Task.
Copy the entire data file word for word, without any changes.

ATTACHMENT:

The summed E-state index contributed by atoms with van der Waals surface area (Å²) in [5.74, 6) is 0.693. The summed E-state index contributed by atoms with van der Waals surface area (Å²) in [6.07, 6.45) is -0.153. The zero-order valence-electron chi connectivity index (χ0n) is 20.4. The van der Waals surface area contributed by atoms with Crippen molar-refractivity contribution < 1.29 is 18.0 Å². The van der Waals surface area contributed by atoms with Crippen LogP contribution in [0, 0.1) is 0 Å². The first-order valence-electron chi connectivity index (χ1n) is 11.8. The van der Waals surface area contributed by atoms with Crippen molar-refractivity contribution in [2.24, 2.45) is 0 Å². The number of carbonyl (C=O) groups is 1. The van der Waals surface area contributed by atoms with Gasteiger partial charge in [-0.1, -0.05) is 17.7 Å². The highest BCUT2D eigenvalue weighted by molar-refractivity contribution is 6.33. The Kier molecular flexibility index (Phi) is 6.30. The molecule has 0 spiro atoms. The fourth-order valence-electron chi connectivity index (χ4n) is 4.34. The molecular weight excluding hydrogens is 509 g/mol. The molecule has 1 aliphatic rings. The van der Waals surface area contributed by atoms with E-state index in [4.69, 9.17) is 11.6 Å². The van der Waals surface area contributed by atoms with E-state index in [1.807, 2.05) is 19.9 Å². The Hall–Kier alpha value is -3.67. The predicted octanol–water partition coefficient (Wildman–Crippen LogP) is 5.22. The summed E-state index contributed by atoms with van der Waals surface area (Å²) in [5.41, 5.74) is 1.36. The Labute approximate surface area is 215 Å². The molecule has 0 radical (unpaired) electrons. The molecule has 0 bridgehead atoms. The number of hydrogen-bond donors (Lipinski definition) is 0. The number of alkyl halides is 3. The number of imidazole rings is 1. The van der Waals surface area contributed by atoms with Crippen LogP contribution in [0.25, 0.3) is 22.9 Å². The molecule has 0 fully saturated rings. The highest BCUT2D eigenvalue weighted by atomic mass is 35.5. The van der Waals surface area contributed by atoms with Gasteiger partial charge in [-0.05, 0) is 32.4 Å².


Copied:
The summed E-state index contributed by atoms with van der Waals surface area (Å²) in [5.74, 6) is 0.693. The summed E-state index contributed by atoms with van der Waals surface area (Å²) in [6.07, 6.45) is -0.153. The zero-order valence-electron chi connectivity index (χ0n) is 20.4. The van der Waals surface area contributed by atoms with Crippen molar-refractivity contribution < 1.29 is 18.0 Å². The van der Waals surface area contributed by atoms with Crippen LogP contribution in [0, 0.1) is 0 Å². The first-order valence-electron chi connectivity index (χ1n) is 11.8. The van der Waals surface area contributed by atoms with Crippen molar-refractivity contribution in [2.24, 2.45) is 0 Å². The number of carbonyl (C=O) groups is 1. The van der Waals surface area contributed by atoms with Gasteiger partial charge in [-0.1, -0.05) is 17.7 Å². The highest BCUT2D eigenvalue weighted by molar-refractivity contribution is 6.33. The Kier molecular flexibility index (Phi) is 6.30. The molecule has 0 spiro atoms. The fourth-order valence-electron chi connectivity index (χ4n) is 4.34. The molecular weight excluding hydrogens is 509 g/mol. The molecule has 1 aliphatic rings. The van der Waals surface area contributed by atoms with E-state index in [4.69, 9.17) is 11.6 Å². The van der Waals surface area contributed by atoms with E-state index in [1.807, 2.05) is 19.9 Å². The Hall–Kier alpha value is -3.67. The predicted octanol–water partition coefficient (Wildman–Crippen LogP) is 5.22. The summed E-state index contributed by atoms with van der Waals surface area (Å²) in [5.41, 5.74) is 1.36. The Labute approximate surface area is 215 Å². The molecule has 0 radical (unpaired) electrons. The molecule has 0 bridgehead atoms. The number of hydrogen-bond donors (Lipinski definition) is 0. The number of alkyl halides is 3. The number of imidazole rings is 1. The van der Waals surface area contributed by atoms with Crippen LogP contribution in [0.25, 0.3) is 22.9 Å². The molecule has 0 fully saturated rings. The highest BCUT2D eigenvalue weighted by atomic mass is 35.5. The van der Waals surface area contributed by atoms with Gasteiger partial charge in [-0.05, 0) is 32.4 Å².